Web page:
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Cemfjord fatal casualty 'could have been avoided' - MAIB

Cemfjord fatal casualty 'could have been avoided' - MAIB
The fatal capsizing of the cement carrier Cemfjord off the north of Scotland in January 2015 was almost certainly due poor passage planning and a resulting decision not to seek shelter according the UK’s Marine Accident Investigation Branch (MAIB).

The Cemfjord capsized in the Pentland Firth on 3 January 2015 in what the MAIB described as an “extraordinarily violent sea”. The vessel sank so quickly there was not time to send a distress call and the alarm was not raised for 25 hours until the upturned hull was spotted by a passing ferry. All eight crew died in the accident and their bodies were not recovered despite an extensive search.

“The MAIB investigation found that Cemfjord capsized in extraordinarily violent sea conditions; a fatal hazard that was predictable and could have been avoided,” said Steve Clinch, chief inspector of marine accidents, MAIB.

“The decision to enter the Pentland Firth, rather than seek shelter, was almost certainly a result of poor passage planning, an underestimation of the severity of the conditions and perceived or actual commercial pressure to press ahead with the voyage.”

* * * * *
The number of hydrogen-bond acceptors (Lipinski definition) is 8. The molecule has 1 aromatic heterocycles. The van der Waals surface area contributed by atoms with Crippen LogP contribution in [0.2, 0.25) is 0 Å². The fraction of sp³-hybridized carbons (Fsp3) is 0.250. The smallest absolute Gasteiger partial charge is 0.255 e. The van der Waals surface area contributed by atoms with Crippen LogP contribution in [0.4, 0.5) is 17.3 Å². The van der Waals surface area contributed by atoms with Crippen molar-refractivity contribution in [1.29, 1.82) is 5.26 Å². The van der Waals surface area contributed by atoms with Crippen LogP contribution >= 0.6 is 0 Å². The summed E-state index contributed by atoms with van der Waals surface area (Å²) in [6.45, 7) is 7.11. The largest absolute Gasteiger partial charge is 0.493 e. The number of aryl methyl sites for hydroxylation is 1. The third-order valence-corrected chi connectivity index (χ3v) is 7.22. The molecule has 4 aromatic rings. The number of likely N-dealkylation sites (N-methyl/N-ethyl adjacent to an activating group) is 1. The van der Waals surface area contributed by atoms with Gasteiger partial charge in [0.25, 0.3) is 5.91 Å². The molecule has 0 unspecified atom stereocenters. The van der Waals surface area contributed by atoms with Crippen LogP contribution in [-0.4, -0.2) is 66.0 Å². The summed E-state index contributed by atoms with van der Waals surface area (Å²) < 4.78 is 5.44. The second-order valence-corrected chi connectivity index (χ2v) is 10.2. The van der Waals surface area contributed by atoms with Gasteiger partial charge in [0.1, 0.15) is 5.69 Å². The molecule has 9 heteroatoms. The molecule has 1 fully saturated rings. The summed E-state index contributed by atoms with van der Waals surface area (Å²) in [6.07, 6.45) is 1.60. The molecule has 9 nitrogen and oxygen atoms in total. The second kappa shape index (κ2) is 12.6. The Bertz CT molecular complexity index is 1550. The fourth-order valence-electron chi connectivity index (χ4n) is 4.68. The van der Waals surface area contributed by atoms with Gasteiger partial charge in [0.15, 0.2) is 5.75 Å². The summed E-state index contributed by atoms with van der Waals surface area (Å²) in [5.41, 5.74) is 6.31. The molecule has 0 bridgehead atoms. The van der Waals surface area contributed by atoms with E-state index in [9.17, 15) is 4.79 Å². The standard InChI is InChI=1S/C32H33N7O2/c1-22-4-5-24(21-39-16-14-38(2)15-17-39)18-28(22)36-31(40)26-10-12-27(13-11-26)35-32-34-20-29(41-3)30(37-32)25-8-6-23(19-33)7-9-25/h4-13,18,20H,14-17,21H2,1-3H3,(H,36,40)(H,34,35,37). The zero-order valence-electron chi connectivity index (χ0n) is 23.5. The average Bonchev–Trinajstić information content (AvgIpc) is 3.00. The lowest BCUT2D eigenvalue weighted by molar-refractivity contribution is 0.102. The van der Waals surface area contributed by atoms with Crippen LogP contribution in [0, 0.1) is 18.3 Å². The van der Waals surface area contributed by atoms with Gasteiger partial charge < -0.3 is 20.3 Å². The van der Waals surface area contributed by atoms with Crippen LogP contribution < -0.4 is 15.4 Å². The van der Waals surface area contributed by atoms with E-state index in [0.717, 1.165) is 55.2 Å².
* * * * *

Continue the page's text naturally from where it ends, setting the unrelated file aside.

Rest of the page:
The unwillingness to alter course was also underpinned by the shift in a cement cargo in heavy seas three months earlier.

“The appalling conditions and rapid nature of the capsize denied the crew an opportunity to issue a distress message or to escape from their ship,” he said.

Following the accident the MAIB said the vessel’s manager Brise Bereederungs has implemented several changes and initiatives aimed at improving the safe operation of its cement carrying vessels and the safety culture of its crews.

“This tragic accident is a stark reminder of the hazards faced by mariners at sea and the factors that can influence decision making in such treacherous circumstances,” Clinch concluded.